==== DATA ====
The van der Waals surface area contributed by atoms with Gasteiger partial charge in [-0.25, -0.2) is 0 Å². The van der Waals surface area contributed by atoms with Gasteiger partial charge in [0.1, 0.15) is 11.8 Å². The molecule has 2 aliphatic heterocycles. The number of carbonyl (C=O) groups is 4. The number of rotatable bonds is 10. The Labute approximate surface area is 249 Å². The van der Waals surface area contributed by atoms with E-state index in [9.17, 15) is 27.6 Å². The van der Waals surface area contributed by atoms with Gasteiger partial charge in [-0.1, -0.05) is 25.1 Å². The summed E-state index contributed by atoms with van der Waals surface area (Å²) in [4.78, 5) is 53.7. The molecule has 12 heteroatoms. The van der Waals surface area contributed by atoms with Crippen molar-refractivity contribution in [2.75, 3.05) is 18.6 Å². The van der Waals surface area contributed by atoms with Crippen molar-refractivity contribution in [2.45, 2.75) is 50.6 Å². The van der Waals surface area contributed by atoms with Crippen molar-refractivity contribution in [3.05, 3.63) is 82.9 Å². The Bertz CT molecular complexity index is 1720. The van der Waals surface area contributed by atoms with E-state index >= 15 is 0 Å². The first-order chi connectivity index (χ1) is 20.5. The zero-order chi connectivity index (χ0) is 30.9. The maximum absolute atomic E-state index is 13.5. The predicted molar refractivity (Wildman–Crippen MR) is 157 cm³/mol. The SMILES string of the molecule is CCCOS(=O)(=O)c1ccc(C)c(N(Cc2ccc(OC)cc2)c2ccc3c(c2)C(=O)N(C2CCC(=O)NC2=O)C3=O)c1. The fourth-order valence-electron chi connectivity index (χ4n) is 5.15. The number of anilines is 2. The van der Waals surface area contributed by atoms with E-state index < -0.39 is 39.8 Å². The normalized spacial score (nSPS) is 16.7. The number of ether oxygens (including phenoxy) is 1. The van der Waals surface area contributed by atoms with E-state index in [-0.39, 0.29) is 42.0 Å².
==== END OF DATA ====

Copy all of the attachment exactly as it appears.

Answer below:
The van der Waals surface area contributed by atoms with Gasteiger partial charge in [-0.25, -0.2) is 0 Å². The van der Waals surface area contributed by atoms with Gasteiger partial charge in [0.1, 0.15) is 11.8 Å². The molecule has 2 aliphatic heterocycles. The number of carbonyl (C=O) groups is 4. The number of rotatable bonds is 10. The Labute approximate surface area is 249 Å². The van der Waals surface area contributed by atoms with E-state index in [9.17, 15) is 27.6 Å². The van der Waals surface area contributed by atoms with Gasteiger partial charge in [-0.1, -0.05) is 25.1 Å². The summed E-state index contributed by atoms with van der Waals surface area (Å²) in [4.78, 5) is 53.7. The molecule has 12 heteroatoms. The van der Waals surface area contributed by atoms with Crippen molar-refractivity contribution in [2.75, 3.05) is 18.6 Å². The van der Waals surface area contributed by atoms with Crippen molar-refractivity contribution in [2.45, 2.75) is 50.6 Å². The van der Waals surface area contributed by atoms with Crippen molar-refractivity contribution in [3.05, 3.63) is 82.9 Å². The Bertz CT molecular complexity index is 1720. The van der Waals surface area contributed by atoms with E-state index >= 15 is 0 Å². The first-order chi connectivity index (χ1) is 20.5. The zero-order chi connectivity index (χ0) is 30.9. The maximum absolute atomic E-state index is 13.5. The predicted molar refractivity (Wildman–Crippen MR) is 157 cm³/mol. The SMILES string of the molecule is CCCOS(=O)(=O)c1ccc(C)c(N(Cc2ccc(OC)cc2)c2ccc3c(c2)C(=O)N(C2CCC(=O)NC2=O)C3=O)c1. The fourth-order valence-electron chi connectivity index (χ4n) is 5.15. The number of anilines is 2. The van der Waals surface area contributed by atoms with E-state index < -0.39 is 39.8 Å². The normalized spacial score (nSPS) is 16.7. The number of ether oxygens (including phenoxy) is 1. The van der Waals surface area contributed by atoms with E-state index in [-0.39, 0.29) is 42.0 Å².